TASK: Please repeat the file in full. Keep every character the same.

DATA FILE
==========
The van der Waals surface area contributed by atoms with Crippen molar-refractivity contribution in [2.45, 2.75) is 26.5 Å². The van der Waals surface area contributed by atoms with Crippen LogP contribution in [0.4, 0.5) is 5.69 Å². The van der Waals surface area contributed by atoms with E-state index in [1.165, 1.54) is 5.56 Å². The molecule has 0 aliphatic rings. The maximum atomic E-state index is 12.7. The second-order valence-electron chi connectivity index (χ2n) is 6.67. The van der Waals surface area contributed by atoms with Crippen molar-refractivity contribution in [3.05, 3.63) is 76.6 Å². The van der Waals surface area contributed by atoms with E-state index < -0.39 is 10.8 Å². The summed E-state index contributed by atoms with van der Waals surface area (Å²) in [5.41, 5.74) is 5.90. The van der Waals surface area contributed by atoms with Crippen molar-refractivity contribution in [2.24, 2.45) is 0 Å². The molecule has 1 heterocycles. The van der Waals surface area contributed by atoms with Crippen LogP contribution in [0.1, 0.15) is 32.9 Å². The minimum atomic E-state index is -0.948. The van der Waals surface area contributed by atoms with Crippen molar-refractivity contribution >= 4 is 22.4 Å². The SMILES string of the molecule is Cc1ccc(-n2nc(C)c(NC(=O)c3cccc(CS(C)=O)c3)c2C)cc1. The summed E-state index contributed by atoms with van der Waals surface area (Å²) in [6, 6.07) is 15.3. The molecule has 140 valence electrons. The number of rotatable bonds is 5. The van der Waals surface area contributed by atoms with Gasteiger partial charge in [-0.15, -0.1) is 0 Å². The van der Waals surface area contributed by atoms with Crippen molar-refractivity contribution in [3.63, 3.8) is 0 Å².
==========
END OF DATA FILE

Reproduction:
The van der Waals surface area contributed by atoms with Crippen molar-refractivity contribution in [2.45, 2.75) is 26.5 Å². The van der Waals surface area contributed by atoms with Crippen LogP contribution in [0.4, 0.5) is 5.69 Å². The van der Waals surface area contributed by atoms with E-state index in [1.165, 1.54) is 5.56 Å². The molecule has 0 aliphatic rings. The maximum atomic E-state index is 12.7. The second-order valence-electron chi connectivity index (χ2n) is 6.67. The van der Waals surface area contributed by atoms with Crippen molar-refractivity contribution in [3.05, 3.63) is 76.6 Å². The van der Waals surface area contributed by atoms with E-state index < -0.39 is 10.8 Å². The summed E-state index contributed by atoms with van der Waals surface area (Å²) in [5.41, 5.74) is 5.90. The van der Waals surface area contributed by atoms with Crippen molar-refractivity contribution in [2.24, 2.45) is 0 Å². The molecule has 1 heterocycles. The van der Waals surface area contributed by atoms with Crippen LogP contribution in [0.1, 0.15) is 32.9 Å². The minimum atomic E-state index is -0.948. The van der Waals surface area contributed by atoms with Crippen molar-refractivity contribution >= 4 is 22.4 Å². The SMILES string of the molecule is Cc1ccc(-n2nc(C)c(NC(=O)c3cccc(CS(C)=O)c3)c2C)cc1. The summed E-state index contributed by atoms with van der Waals surface area (Å²) in [6, 6.07) is 15.3. The molecule has 140 valence electrons. The number of rotatable bonds is 5. The van der Waals surface area contributed by atoms with Gasteiger partial charge in [-0.15, -0.1) is 0 Å². The van der Waals surface area contributed by atoms with Crippen molar-refractivity contribution in [3.63, 3.8) is 0 Å².